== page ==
What are some algorithms for generating a good pseudo-random approximation to $1/f$ (pink) noise, yet suitable for implementation with low computational cost on an integer DSP?

  • $\begingroup$ How about memory? If that's not a concern but computation is, I'd say do a random-phase iDFT of the desired frequency curve and save it as a static const wavetable in your device. $\endgroup$ Sep 27, 2011 at 12:47
  • $\begingroup$ @leftaroundabout - Or would multiplying the DFT of random white noise by the 1/f frequency curve, then doing an IDFT have better randomness characteristics? $\endgroup$
    – hotpaw2
    Sep 28, 2011 at 6:24
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    $\begingroup$ White noise is essentially a random-phase iFT of the constant function, so it shouldn't make much difference. $\endgroup$ Sep 28, 2011 at 9:28

3 Answers 3


There are several. This site has a reasonable (but possibly old) list:

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    $\begingroup$ If that site goes down your answer disappears, if you were to bring over the basics of each solution the answer would be much improved, using the site as reference. $\endgroup$
    – Kortuk
    Oct 9, 2011 at 17:25
  • $\begingroup$ @Kortuk: The answer is community wiki, so feel free to do so yourself! The information there should be enough to point to other web references (like datageist's answer for the first option). I agree, though, that more details would be good. $\endgroup$
    – Peter K.
    Oct 9, 2011 at 18:23

Linear Filtering

The first approach in Peter's answer (i.e. filtering white noise) is a very straightforward approach. In Spectral Audio Signal Processing, JOS gives a low-order filter that can be used to produce a decent approximation, along with an analysis of how well the resulting power spectral density matches the ideal. Linear filtering will always yield an approximation, but that may not matter in practice. To paraphrase JOS:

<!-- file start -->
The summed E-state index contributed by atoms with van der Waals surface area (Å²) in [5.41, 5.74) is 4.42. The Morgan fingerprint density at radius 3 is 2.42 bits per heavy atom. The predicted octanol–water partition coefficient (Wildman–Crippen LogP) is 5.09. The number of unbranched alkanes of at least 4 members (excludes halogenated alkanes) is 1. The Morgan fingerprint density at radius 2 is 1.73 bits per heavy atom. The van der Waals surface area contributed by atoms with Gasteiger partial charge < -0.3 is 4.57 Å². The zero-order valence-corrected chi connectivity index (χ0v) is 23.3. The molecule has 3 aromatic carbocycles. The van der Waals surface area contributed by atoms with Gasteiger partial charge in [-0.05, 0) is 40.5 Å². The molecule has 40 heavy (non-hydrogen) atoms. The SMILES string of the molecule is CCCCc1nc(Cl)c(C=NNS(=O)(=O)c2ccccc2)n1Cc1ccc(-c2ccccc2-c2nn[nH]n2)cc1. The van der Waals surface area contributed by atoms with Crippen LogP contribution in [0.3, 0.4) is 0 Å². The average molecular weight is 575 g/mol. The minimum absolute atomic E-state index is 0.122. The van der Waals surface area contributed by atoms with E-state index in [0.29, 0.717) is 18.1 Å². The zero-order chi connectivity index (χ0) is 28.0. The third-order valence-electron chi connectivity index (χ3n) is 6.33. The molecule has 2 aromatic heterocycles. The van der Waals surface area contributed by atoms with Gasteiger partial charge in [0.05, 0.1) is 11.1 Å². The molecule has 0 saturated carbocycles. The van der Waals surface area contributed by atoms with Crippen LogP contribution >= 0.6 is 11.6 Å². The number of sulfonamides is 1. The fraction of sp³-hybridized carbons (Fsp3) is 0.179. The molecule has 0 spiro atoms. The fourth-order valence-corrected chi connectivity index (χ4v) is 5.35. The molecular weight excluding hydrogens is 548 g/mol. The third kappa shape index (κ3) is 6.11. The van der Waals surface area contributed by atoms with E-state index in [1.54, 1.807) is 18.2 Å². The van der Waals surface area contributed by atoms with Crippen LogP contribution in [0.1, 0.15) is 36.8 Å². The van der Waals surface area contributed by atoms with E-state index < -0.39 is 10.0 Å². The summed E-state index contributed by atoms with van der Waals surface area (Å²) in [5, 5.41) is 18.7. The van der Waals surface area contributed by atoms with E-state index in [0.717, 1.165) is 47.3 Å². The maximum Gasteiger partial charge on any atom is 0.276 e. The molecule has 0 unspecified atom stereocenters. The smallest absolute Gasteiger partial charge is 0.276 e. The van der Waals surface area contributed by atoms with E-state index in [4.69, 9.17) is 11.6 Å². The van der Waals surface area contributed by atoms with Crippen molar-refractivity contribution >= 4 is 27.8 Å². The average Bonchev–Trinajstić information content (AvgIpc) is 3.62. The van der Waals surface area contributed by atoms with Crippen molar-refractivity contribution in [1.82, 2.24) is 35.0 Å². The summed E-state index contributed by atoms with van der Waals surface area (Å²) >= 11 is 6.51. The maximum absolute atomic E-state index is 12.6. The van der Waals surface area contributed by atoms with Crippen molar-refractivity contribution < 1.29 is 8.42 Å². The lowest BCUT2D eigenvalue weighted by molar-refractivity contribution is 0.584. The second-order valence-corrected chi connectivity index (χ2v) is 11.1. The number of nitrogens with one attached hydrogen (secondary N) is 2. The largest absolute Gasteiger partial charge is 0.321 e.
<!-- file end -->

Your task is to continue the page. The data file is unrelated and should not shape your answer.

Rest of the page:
There is no exact (rational, finite-order) filter which can produce pink noise from white noise. This is because the ideal amplitude response of the filter must be proportional to the irrational function $1/\sqrt{f}$, where $f$ denotes frequency in Hz. However, it is easy enough to generate pink noise to any desired degree of approximation, including perceptually exact.

The coefficients of the filter he gives are as follows:

B = [0.049922035, -0.095993537, 0.050612699, -0.004408786];
A = [1, -2.494956002, 2.017265875, -0.522189400];

They're formatted as parameters to the MATLAB filter function, so for the sake of clarity, they correspond to the following transfer function:

$$ H(z) = { .041 - .096z^{-1} + .051z^{-2} - .004z^{-3} \over{} 1 -2.495z^{-1} + 2.017z^{-2} - .522z^{-3}} $$

Obviously, it's better to use the full precision of the coefficients in practice. Here's a link to what the pink noise generated using that filter sounds like:

For fixed-point implementation, since it's usually more convenient to work with coefficients in the range [-1,1), some reworking of the transfer function will be in order. Generally, the recommendation is to break things up into second-order sections, but part of the reason for that (as opposed to using first-order sections) is for the convenience of working with real coefficients when the roots are complex. For this particular filter, all the roots are real, and combining then into second-order sections would probably still yield some denominator coefficients >1, so three first-order sections is a reasonable choice, as follows:

$$ H(z) = { 1 - b_1z^{-1}\over{1 - a_1z^{-1}} } \space { 1-b_2z^{-1} \over{1-a_2z^{-1} } } \space {1 - b_3z^{-1} \over{ 1 - a_3z^{-1} } } $$


$$ b_1 = 0.98223157, \space b_2 = 0.83265661, \space b_3 = 0.10798089 $$ $$ a_1 = 0.99516897, \space a_2 = 0.94384177, \space a_3 = 0.55594526 $$

Some judicious choice of sequencing for those sections, combined with some choice of gain factors for each section will be required to prevent overflow. I haven't tried any of the other filters given in the link in Peter's answer, but similar considerations would probably apply.

White Noise

Obviously, the filtering approach requires a source of uniform random numbers in the first place. If a library routine isn't available for a given platform, one of the simplest approaches is to use a linear congruential generator. One example of an efficient fixed-point implementation is given by TI in Random Number Generation on a TMS320C5x (pdf). A detailed theoretical discussion of various other methods can be found in Random Number Generation and Monte Carlo Methods by James Gentle.


Several sources based on following links in Peter's answer are worth highlighting.

  • The first filter-based chunk of code references Introduction to Signal Processing by Orfanidis. The full text is available at that link, and [in Appendix B] it has coverage of both pink and white noise generation. As the comment mentions, Orfanidis mostly covers the Voss algorithm.